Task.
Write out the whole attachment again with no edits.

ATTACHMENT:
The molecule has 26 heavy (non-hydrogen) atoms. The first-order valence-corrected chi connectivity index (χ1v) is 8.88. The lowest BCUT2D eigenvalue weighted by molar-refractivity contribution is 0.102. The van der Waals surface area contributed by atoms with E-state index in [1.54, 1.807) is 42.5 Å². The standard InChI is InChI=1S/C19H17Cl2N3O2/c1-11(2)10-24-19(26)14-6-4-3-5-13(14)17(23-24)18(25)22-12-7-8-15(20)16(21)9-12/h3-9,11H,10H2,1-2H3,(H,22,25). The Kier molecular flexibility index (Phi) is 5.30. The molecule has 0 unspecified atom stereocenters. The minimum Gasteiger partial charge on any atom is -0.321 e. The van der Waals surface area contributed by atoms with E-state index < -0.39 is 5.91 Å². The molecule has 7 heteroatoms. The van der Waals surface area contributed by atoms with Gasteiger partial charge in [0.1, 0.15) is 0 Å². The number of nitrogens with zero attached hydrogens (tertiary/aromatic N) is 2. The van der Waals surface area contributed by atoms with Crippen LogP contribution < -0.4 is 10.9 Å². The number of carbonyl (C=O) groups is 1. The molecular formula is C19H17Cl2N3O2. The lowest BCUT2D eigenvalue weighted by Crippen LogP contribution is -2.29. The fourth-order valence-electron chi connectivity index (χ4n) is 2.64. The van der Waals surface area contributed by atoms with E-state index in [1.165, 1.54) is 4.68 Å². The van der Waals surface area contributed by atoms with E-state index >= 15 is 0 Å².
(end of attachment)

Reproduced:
The molecule has 26 heavy (non-hydrogen) atoms. The first-order valence-corrected chi connectivity index (χ1v) is 8.88. The lowest BCUT2D eigenvalue weighted by molar-refractivity contribution is 0.102. The van der Waals surface area contributed by atoms with E-state index in [1.54, 1.807) is 42.5 Å². The standard InChI is InChI=1S/C19H17Cl2N3O2/c1-11(2)10-24-19(26)14-6-4-3-5-13(14)17(23-24)18(25)22-12-7-8-15(20)16(21)9-12/h3-9,11H,10H2,1-2H3,(H,22,25). The Kier molecular flexibility index (Phi) is 5.30. The molecule has 0 unspecified atom stereocenters. The minimum Gasteiger partial charge on any atom is -0.321 e. The van der Waals surface area contributed by atoms with E-state index < -0.39 is 5.91 Å². The molecule has 7 heteroatoms. The van der Waals surface area contributed by atoms with Gasteiger partial charge in [0.1, 0.15) is 0 Å². The number of nitrogens with zero attached hydrogens (tertiary/aromatic N) is 2. The van der Waals surface area contributed by atoms with Crippen LogP contribution < -0.4 is 10.9 Å². The number of carbonyl (C=O) groups is 1. The molecular formula is C19H17Cl2N3O2. The lowest BCUT2D eigenvalue weighted by Crippen LogP contribution is -2.29. The fourth-order valence-electron chi connectivity index (χ4n) is 2.64. The van der Waals surface area contributed by atoms with E-state index in [1.165, 1.54) is 4.68 Å². The van der Waals surface area contributed by atoms with E-state index >= 15 is 0 Å².